Write that down

Do you take notes on paper or an electronic device? I’m a longtime advocate for the paper approach. In a post five years ago I pushed back at suggestions that apps like Evernote mean reporters can leave their notebooks at home.

A pad and pen are still the most convenient way I’ve found to take notes on assignment. They’re super portable, reliable in all kinds of conditions and never need recharging.

Electronic notes do have some advantages. You can’t type a key word into your paper notebook and find all the references to it in seconds. But when you take notes on paper there’s an additional benefit: You remember better. Don’t just take my word for it.

Carol Holstead, who teaches journalism at the University of Kansas, banned laptops in her classroom last year. Guess what? Her students’ test scores went up. Research at three other schools backs her up. Students who took notes by hand did better on conceptual questions at the end of class and a week later they did better on both conceptual and factual questions. Why?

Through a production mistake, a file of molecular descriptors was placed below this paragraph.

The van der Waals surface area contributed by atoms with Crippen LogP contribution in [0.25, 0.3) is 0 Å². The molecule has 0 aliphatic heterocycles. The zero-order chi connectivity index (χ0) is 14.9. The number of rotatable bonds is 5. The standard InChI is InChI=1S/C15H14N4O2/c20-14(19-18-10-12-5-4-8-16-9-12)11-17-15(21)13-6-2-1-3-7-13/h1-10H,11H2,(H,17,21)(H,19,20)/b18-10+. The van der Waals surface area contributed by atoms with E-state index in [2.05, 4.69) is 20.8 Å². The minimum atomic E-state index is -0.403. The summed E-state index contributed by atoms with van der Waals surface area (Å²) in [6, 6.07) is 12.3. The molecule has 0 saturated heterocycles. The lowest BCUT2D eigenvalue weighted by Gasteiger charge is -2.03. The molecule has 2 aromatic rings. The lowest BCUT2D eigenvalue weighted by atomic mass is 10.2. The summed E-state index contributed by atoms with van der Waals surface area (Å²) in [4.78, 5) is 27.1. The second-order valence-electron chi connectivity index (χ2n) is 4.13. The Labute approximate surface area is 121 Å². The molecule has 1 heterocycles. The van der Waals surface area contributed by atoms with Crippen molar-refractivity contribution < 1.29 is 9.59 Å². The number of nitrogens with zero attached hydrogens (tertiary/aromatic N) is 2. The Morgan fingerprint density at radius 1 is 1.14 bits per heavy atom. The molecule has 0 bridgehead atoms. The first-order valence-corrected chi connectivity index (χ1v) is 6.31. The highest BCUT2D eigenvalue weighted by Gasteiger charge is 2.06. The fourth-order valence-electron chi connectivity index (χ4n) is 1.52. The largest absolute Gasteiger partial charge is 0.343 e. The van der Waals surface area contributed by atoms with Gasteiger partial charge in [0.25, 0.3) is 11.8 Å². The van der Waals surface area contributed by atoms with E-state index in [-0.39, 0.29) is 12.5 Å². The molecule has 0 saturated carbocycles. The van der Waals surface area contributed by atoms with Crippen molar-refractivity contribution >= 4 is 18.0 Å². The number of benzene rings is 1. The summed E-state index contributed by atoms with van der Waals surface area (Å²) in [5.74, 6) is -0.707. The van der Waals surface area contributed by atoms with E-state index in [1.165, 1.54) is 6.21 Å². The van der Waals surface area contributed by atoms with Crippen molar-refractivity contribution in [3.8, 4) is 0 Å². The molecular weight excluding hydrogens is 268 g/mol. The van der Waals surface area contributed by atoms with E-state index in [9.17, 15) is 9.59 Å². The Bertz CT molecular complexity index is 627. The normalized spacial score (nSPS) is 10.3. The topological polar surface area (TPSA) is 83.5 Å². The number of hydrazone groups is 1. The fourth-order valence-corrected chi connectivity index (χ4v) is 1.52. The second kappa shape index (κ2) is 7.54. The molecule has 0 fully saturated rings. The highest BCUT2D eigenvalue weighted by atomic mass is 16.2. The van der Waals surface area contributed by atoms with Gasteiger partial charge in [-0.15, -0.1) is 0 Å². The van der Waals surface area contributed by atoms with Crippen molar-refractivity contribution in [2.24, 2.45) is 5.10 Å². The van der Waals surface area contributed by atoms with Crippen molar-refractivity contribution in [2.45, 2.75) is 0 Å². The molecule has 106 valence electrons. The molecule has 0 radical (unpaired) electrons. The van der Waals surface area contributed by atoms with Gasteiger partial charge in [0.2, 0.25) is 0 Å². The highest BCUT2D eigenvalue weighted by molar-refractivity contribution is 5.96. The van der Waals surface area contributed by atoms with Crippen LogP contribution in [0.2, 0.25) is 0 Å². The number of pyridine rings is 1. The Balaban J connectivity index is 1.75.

The researchers found that students who used laptops were inclined to try to take notes verbatim—even when they were told not to. The longhand note takers took selective, organized notes because they couldn’t write fast enough to get everything down. As a result, they processed lectures more deeply, which allowed them to retain more information and even understand it better.

I’d say that’s a great argument in favor of taking notes on paper whether you’re a student or a working journalist. If you have to go live immediately after a news conference or an interview, what kind of notes do you think will help you do a better job? I rest my case.